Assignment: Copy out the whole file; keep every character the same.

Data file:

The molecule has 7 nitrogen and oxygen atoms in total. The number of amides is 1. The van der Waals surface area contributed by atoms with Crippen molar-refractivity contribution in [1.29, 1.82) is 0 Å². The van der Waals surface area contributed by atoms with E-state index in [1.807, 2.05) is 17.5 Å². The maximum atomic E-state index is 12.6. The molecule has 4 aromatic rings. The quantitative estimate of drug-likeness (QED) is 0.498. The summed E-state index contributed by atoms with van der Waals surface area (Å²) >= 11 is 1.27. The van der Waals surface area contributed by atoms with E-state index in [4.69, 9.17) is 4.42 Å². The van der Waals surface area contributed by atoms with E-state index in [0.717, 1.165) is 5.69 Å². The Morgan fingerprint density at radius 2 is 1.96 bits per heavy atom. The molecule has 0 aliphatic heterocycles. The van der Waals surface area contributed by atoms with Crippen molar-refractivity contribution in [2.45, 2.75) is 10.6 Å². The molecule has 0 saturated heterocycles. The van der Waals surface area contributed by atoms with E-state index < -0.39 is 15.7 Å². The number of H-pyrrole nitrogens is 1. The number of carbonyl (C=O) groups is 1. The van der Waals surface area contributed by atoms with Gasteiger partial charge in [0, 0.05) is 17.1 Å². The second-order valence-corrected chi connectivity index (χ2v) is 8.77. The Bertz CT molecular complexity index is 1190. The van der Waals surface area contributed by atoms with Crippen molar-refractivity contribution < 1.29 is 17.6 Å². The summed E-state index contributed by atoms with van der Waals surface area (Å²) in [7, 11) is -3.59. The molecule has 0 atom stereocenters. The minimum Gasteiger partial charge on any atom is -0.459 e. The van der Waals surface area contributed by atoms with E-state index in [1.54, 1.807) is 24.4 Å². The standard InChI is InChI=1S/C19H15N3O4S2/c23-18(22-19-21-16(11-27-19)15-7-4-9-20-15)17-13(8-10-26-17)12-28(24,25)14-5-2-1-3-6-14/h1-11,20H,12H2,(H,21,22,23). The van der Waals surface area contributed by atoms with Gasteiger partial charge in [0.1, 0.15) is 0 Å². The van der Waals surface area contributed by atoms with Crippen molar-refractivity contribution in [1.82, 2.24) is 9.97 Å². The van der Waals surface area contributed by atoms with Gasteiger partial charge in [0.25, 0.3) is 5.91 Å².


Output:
The molecule has 7 nitrogen and oxygen atoms in total. The number of amides is 1. The van der Waals surface area contributed by atoms with Crippen molar-refractivity contribution in [1.29, 1.82) is 0 Å². The van der Waals surface area contributed by atoms with E-state index in [1.807, 2.05) is 17.5 Å². The maximum atomic E-state index is 12.6. The molecule has 4 aromatic rings. The quantitative estimate of drug-likeness (QED) is 0.498. The summed E-state index contributed by atoms with van der Waals surface area (Å²) >= 11 is 1.27. The van der Waals surface area contributed by atoms with E-state index in [4.69, 9.17) is 4.42 Å². The van der Waals surface area contributed by atoms with E-state index in [0.717, 1.165) is 5.69 Å². The Morgan fingerprint density at radius 2 is 1.96 bits per heavy atom. The molecule has 0 aliphatic heterocycles. The van der Waals surface area contributed by atoms with Crippen molar-refractivity contribution in [2.45, 2.75) is 10.6 Å². The molecule has 0 saturated heterocycles. The van der Waals surface area contributed by atoms with E-state index < -0.39 is 15.7 Å². The number of H-pyrrole nitrogens is 1. The number of carbonyl (C=O) groups is 1. The van der Waals surface area contributed by atoms with Gasteiger partial charge in [0, 0.05) is 17.1 Å². The second-order valence-corrected chi connectivity index (χ2v) is 8.77. The Bertz CT molecular complexity index is 1190. The van der Waals surface area contributed by atoms with Crippen molar-refractivity contribution < 1.29 is 17.6 Å². The summed E-state index contributed by atoms with van der Waals surface area (Å²) in [7, 11) is -3.59. The molecule has 0 atom stereocenters. The minimum Gasteiger partial charge on any atom is -0.459 e. The van der Waals surface area contributed by atoms with E-state index in [1.54, 1.807) is 24.4 Å². The standard InChI is InChI=1S/C19H15N3O4S2/c23-18(22-19-21-16(11-27-19)15-7-4-9-20-15)17-13(8-10-26-17)12-28(24,25)14-5-2-1-3-6-14/h1-11,20H,12H2,(H,21,22,23). The van der Waals surface area contributed by atoms with Gasteiger partial charge in [0.1, 0.15) is 0 Å². The van der Waals surface area contributed by atoms with Crippen molar-refractivity contribution in [1.82, 2.24) is 9.97 Å². The van der Waals surface area contributed by atoms with Gasteiger partial charge in [0.25, 0.3) is 5.91 Å².